Category Archives: Braxton Brewing Company

A Zest For Fest

With the onslaught of the American style IPA, which used as it’s base, the English creation originally designed to withstand the rigors of a long ocean shipment by using extensive amount of hops. But now in the USA, American IPA uses much higher amounts of hops, kicked up to notches unknown, as Emeril Lagasse might say. I have completely lost my appreciation for that kind of approach. So much so, that even annual favorites such as Sierra Nevada Celebration Ale, I will not purchase this year. Partly because I was recently given a can of Lord Hobo’s Galaxy IPA, and after sampling that, I seriously question whether I will ever drink IPA again.

So it is really no surprise that my taste for marzen and associated Fest lagers, now begins at the beginning of August, and extends all the way to November.great-lakes-updates-oktoberfest-packaging-L-l0OeuZ Of Oktoberfest beers brewed in Ohio, Great Lakes Oktoberfest is a personal favorite. One of the stronger versions (6.5%) it has a malty depth combined with a delicious balance of hop support.

westsixWest Sixth Brewing of Lexington, Kentucky produces a straight forward Fest bier  with their Dankechain Oktoberfest, where Hallertauer hops and Munich and Caramel malts keep this focused on a very tasty malt presentation.

okfuelBraxton Brewing of Covington, Kentucky makes what is known as Oktober Fuel, which is a fine example of adhering to traditional methods, producing a (6%) malt showcase that is substantial and very very good.

150 Leinenkugel’s 150th Anniversary Lager: After seeking to try this beer for quite some time, I finally obtained 3 bottles in the Leinenkugel Explorer 12 Pack. Strange it seems that the Miller owned Leinenkugel brewery does not share my enthusiasm for this collaborative effort with the Hofbrau Munich. Perhaps the younger generation does not fully appreciate the historical significance of this very tasty Fest bier, where German malts are combined with American hops, making this an outstanding, memorable, 2017 creation.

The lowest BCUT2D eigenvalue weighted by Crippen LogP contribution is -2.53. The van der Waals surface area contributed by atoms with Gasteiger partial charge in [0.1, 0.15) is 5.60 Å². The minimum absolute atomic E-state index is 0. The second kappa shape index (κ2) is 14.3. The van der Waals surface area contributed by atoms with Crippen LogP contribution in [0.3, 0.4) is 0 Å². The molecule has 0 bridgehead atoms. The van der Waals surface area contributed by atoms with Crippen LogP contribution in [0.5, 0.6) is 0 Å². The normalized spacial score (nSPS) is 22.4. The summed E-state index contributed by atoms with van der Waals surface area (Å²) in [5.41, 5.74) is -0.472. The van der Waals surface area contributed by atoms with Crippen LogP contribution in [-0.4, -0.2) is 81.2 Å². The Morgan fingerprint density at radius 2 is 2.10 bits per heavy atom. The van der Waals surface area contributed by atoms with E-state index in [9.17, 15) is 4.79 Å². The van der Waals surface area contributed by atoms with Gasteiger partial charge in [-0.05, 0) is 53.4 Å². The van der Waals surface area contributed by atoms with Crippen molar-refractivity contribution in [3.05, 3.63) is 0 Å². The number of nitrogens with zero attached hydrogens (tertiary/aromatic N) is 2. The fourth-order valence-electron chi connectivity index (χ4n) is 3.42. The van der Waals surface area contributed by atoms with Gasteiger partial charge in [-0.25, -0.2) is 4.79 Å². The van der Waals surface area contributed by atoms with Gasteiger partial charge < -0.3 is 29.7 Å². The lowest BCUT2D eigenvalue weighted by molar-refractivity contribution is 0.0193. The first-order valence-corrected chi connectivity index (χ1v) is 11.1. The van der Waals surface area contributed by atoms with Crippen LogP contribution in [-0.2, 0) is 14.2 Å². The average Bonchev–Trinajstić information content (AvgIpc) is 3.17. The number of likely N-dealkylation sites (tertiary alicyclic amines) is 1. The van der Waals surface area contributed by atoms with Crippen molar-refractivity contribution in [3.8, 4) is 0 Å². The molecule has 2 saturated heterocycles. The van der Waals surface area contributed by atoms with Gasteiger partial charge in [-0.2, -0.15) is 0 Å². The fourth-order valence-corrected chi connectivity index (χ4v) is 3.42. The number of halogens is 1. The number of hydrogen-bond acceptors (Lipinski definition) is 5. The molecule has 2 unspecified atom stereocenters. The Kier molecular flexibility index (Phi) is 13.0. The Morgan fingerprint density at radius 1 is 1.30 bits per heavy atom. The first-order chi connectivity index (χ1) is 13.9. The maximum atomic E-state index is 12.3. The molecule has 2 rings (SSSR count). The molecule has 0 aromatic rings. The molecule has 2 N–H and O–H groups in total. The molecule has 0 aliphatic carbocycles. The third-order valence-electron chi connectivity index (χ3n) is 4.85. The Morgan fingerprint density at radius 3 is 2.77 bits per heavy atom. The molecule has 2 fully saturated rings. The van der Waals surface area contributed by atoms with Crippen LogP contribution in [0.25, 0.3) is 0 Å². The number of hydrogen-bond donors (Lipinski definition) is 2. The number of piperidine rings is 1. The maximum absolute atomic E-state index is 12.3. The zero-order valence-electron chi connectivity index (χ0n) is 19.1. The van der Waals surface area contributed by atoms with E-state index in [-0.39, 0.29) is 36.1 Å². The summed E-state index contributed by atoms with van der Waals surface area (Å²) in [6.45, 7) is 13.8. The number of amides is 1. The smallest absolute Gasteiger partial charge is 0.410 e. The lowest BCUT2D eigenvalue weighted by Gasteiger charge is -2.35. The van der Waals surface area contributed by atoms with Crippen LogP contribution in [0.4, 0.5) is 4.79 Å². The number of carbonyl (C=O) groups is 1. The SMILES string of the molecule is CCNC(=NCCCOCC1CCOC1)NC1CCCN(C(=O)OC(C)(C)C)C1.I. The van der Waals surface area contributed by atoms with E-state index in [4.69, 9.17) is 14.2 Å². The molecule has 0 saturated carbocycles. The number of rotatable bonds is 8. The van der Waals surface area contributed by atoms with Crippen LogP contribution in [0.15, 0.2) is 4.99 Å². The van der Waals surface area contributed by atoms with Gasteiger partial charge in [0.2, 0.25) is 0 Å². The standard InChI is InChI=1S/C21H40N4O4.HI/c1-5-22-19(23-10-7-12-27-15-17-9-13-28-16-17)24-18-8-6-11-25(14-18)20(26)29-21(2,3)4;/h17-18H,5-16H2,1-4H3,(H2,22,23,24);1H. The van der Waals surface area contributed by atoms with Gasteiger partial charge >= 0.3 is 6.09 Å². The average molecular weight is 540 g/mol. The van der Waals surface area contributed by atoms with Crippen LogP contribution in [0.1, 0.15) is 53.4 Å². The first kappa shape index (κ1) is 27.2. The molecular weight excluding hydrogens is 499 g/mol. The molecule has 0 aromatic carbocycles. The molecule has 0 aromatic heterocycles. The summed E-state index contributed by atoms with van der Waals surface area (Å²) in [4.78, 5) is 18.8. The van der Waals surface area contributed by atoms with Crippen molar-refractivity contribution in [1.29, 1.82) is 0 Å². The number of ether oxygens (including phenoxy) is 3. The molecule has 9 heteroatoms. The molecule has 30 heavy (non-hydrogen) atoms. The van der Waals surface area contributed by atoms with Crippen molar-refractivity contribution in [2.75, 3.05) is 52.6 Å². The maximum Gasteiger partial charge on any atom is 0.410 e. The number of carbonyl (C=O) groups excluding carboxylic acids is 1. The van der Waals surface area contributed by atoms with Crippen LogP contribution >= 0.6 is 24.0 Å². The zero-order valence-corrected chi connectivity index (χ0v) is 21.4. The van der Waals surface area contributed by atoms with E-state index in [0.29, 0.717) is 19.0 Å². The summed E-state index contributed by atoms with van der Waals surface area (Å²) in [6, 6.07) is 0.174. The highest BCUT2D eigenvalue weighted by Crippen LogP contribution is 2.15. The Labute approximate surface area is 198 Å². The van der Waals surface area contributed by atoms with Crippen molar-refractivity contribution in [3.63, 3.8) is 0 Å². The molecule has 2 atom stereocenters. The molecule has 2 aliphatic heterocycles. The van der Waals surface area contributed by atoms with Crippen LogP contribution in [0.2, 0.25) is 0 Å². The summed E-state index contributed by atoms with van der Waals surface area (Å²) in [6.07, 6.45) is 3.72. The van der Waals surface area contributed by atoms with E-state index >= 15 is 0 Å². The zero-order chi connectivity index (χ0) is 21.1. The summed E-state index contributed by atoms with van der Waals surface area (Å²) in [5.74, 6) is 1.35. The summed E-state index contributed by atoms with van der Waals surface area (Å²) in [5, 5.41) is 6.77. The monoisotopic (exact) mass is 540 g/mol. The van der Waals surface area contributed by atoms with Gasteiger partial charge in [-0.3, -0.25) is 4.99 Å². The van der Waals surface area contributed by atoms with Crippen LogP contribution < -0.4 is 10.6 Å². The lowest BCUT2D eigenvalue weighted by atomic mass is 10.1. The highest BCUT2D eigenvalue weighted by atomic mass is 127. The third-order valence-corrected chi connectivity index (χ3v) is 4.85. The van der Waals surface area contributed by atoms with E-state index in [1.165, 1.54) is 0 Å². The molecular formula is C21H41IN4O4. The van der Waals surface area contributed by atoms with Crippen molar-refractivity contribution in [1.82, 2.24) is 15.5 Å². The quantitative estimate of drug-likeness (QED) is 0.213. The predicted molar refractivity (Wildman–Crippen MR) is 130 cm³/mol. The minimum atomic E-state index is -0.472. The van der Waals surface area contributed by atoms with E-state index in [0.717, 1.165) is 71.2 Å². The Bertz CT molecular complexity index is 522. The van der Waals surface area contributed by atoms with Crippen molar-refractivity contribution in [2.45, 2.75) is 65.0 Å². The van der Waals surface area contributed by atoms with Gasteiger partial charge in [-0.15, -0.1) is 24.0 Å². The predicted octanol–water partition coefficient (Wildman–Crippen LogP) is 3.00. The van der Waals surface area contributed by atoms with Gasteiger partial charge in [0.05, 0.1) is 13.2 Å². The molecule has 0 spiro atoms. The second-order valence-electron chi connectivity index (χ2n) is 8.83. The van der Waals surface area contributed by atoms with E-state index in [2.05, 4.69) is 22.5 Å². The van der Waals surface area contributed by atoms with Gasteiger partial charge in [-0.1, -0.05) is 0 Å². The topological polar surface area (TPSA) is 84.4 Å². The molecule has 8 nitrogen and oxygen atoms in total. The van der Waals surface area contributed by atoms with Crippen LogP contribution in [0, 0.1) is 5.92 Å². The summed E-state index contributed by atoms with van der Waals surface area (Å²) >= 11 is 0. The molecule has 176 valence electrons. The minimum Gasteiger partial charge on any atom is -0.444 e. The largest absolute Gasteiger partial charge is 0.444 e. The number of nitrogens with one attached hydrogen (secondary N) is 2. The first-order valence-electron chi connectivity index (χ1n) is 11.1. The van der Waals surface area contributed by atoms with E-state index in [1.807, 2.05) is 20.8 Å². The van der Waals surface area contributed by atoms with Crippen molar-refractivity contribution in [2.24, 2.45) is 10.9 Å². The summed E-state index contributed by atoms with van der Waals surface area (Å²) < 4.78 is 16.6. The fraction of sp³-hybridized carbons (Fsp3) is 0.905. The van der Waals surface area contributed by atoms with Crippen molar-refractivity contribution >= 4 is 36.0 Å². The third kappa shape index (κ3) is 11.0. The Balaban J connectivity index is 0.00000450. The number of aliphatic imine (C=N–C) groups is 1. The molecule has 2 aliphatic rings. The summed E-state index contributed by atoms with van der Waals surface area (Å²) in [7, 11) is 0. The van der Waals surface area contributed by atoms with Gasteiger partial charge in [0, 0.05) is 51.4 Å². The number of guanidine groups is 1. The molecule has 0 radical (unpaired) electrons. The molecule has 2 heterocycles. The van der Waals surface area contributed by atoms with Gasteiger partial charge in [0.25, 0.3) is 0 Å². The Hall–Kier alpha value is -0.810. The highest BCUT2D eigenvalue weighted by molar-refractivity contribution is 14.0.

Samuel_Adams_Octoberfest2Brewed in Cincinnati, Ohio, Samuel Adams Octoberfest remains the classic it has always been. The slightly sweet doughy balance, I return to annually. Please do not let the market snark fool you. This is a great beer.

franz Rhinegeist Franz is a very pleasant edition to the festivities. My only complaint is: Why do,t they put these cans in a 12 pack?

Marzen, your grain is tasty.
Best wishes,
The Beer Doctor

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The Two Kinds Of Beer

It was John Keeling of Fuller’s Brewery who said it best:

“To me there is only two kinds of beer. Beers I like and beers I don’t.”

Which sums up how I feel about the brewing industry after many decades of research. All those marketing terms about craft and can craft and all the double talk about beers being inferior because of adjunct grains, and then remarkably become outstanding when a hip brewery makes a stab at a Mexican lager.
Then of course there is the ridiculously stupid statement from Dogfish Head’s Sam Calagione who said rheinheitsgebot was a centuries old art censorship law. No Mr. Sam, it was a food purity law where pork scraps were not considered to be worthy of beer production. But all of that concern for pure ingredients is behind us now, in the globalist tradition where Goose Island products can be purchased on the continent of Australia.

As far as I know, no one calls London’s Fuller’s Brewery a craft brewery, but the 172 year old brewery makes some of the finest brew in the world, in my ancient opinion. Their ESB, London Pride and 1845, I hold in highest regard. These are venerable go to beers… if you are lucky enough to find them.

When Alaska Finally came around.alaska alt

For nearly a decade, the only contact I had with the Alaska Brewing Company in Juneau Alaska was being on their e-mail list where I read of merchandise and new productions to their portfolio. For quite awhile Alaska Brewing beers were only available on parts of the west coast. So like a thirsty beer gorilla I look through the bars of my logistical cage, wondering what their rauchbier Smoked Porter actually tasted like. Then recently I saw a reasonably priced 12 pack of their Amber Alt Ale ($16, tax included) which was and is a can beer I have been waiting for. Unlike many flagship ambers, that are usually variations on Vienna lager, Alaska Amber is the old ale style usually associated with the Westphalia region of Germany. Top fermented at a cooler temperature, the recipe is an adaptation from The Douglas City Brewing Company of over 100 years ago, when thirsty miners needed a beer with substance.